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ODAC Newsletter Nov 23

Welcome to the ODAC Newsletter, a weekly roundup from the Oil Depletion Analysis Centre at nef dedicated to raising awareness of peak oil.

A week of brutal bombing and rocket fire between Israel and Hamas pushed oil prices back to around $110/barrel this week. A fragile ceasefire is now in place, but there is much concern that it will be short-lived. Oil market news may all be about US production, but it is primarily the politics and geopolitics of the Middle East that is still driving global oil prices.

The idea of the US as the new Saudi Arabia, much reported in the press following the release of the IEA's World Energy Outlook last week, was still in the news this week. At FT Alphaville Kate MacKenzie quoted Bernstein Research, which anticipates both a lower and shorter peak to the US oil production renaissance. Neil Beveridge of Bernstein comments that "shale liquids plays are far rarer than their related shale gas plays and already we are seeing decline in some of the core areas of the Bakken oil field highlighting the early onset of maturity in some of these plays", they anticipate US production of 10.5million b/d in 2015 but then back down to 9 million b/d by 2020, while the IEA predicts 11.1 million b/d in 2020.

To really get a picture of the scale of the investment and activity needed to replace conventional oil production with shale you need only to look at the following chart compiled by ODAC newsletter reader and Deputy Director at the Cambridge University Programme for Sustainability Leadership, Gary Kendall. The red line is US consumption, the green line is production and the blue line shows the rig count. It starkly illustrates the extraordinary effort required to achieve the recent increase in output , and casts doubt on how long it can be maintained. Drill baby drill.

 

 

 

Late breaking news as ODAC goes to press: the Chancellor has agreed £7.6 billion support for low carbon energy until 2020 funded from increased bills, and the Energy Bill will include powers to set a target for electricity decarbonisation by 2030, although the target itself will not be set until 2016 — after the next election. Energy and Climate Select Committee chairman Tim Yeo told Radio 4 that DECC had 'won on points', but BBC Environment Analyst Roger Harrabin declared George Osborne the winner. More details next week after the Bill has been published in full.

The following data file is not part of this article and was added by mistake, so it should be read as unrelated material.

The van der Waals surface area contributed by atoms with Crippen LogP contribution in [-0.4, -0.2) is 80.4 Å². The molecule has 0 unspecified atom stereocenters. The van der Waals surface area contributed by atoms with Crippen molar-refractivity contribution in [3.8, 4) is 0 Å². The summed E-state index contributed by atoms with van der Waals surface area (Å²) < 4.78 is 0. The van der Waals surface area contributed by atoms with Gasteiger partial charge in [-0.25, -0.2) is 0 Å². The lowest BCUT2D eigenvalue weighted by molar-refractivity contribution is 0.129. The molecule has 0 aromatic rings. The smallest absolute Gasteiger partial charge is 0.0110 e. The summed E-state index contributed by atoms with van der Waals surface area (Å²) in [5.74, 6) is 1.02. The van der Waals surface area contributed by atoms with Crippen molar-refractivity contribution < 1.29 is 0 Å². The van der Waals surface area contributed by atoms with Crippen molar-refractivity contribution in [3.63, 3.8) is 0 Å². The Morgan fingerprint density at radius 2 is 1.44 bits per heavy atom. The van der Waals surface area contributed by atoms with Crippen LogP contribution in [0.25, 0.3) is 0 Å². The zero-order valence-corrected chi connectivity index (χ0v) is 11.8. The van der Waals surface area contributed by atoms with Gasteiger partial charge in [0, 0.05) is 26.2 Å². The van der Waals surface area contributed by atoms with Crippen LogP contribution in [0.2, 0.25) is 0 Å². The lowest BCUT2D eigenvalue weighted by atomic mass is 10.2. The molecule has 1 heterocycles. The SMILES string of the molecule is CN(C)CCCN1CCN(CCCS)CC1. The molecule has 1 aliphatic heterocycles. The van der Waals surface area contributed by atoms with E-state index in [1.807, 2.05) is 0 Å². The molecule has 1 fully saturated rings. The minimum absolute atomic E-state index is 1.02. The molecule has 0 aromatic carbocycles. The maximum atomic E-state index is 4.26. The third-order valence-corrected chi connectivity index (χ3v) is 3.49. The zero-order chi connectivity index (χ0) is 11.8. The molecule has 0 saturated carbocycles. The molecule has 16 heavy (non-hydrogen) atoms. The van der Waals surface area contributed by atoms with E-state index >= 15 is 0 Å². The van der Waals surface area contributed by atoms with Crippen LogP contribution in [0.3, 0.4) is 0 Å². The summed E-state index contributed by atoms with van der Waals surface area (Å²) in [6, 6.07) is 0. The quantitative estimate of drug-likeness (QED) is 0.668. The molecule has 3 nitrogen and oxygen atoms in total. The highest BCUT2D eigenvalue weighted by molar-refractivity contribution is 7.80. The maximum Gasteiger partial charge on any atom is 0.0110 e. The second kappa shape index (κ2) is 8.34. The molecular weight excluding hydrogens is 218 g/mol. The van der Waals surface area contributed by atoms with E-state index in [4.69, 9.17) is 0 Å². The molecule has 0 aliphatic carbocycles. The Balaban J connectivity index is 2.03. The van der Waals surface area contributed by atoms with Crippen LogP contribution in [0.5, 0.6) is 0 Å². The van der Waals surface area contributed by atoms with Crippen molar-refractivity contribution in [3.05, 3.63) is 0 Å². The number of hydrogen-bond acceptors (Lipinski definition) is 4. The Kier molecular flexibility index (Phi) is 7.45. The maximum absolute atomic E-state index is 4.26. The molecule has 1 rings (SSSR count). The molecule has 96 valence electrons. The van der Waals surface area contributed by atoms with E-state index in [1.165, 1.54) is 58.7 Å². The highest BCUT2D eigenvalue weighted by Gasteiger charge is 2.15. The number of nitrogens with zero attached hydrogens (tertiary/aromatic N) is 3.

Correction to November 16, 2012 newsletter: The final bullet point in last week's newsletter has been amended to read 'North America will be a net oil exporter by 2030, with the US producing 11.1 million b/d in 2020 and 10.2 mb/d in 2030. Note that current US demand is 18.8 mb/d'. This reflects the fact that the IEA predicts that North America rather than the US becoming a net exporter by 2030.

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Oil

Oil Pares Weekly Gain as Middle East Tension Eases on Cease-Fire

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China stops filling strategic oil reserve

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Oil nations asked to consider carbon tax on exports

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Exxon warning adds to Nigeria oil output problems

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US shale oil abundance: Bernstein vs the IEA

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Canadian energy: The sands of grime

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Gas

Shale gas needs regulation, not a ban -European Parliament

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Methane leaks suggest fracking benefits exaggerated

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Shell CEO throws weight behind Government's 'dash for gas'

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Coal

More than 1,000 new coal plants planned worldwide, figures show

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Electricity

CCS could be cost-competitive with nuclear by 2020s

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UK

Government delays setting carbon target until 2016

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Ed Davey: households to get cheaper energy bills after paying too much

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Prince Charles flicks switch on UK's 'first' biogas to grid plant

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Good Energy launches 'first' community wind farm tariff

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MP Peter Lilley has received more than $400,000 in oil company share options

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Climate

World Bank: Governments must tackle climate change 'more aggressively'

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Greenhouse gases reach record levels in 2011

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Study: Carbon pricing can help Europe cut deficits

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Influential investors call for action on 'serious climate danger'

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